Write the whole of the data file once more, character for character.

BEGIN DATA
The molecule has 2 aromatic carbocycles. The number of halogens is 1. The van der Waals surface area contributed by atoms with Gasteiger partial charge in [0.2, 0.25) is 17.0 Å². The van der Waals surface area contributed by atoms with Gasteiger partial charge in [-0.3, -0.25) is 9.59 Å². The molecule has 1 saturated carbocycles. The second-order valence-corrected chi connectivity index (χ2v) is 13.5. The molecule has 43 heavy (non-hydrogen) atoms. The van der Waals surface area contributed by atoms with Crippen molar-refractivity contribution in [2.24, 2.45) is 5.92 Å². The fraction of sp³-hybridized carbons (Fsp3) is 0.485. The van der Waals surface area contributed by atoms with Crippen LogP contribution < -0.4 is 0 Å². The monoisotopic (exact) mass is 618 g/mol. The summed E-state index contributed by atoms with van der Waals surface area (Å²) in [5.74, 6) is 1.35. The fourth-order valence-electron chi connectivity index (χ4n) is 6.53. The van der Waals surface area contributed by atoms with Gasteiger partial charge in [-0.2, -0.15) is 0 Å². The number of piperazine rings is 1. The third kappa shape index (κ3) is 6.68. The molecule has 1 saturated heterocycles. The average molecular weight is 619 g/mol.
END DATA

The molecule has 2 aromatic carbocycles. The number of halogens is 1. The van der Waals surface area contributed by atoms with Gasteiger partial charge in [0.2, 0.25) is 17.0 Å². The van der Waals surface area contributed by atoms with Gasteiger partial charge in [-0.3, -0.25) is 9.59 Å². The molecule has 1 saturated carbocycles. The second-order valence-corrected chi connectivity index (χ2v) is 13.5. The molecule has 43 heavy (non-hydrogen) atoms. The van der Waals surface area contributed by atoms with Crippen molar-refractivity contribution in [2.24, 2.45) is 5.92 Å². The fraction of sp³-hybridized carbons (Fsp3) is 0.485. The van der Waals surface area contributed by atoms with Crippen LogP contribution < -0.4 is 0 Å². The monoisotopic (exact) mass is 618 g/mol. The summed E-state index contributed by atoms with van der Waals surface area (Å²) in [5.74, 6) is 1.35. The fourth-order valence-electron chi connectivity index (χ4n) is 6.53. The van der Waals surface area contributed by atoms with Gasteiger partial charge in [-0.2, -0.15) is 0 Å². The number of piperazine rings is 1. The third kappa shape index (κ3) is 6.68. The molecule has 1 saturated heterocycles. The average molecular weight is 619 g/mol.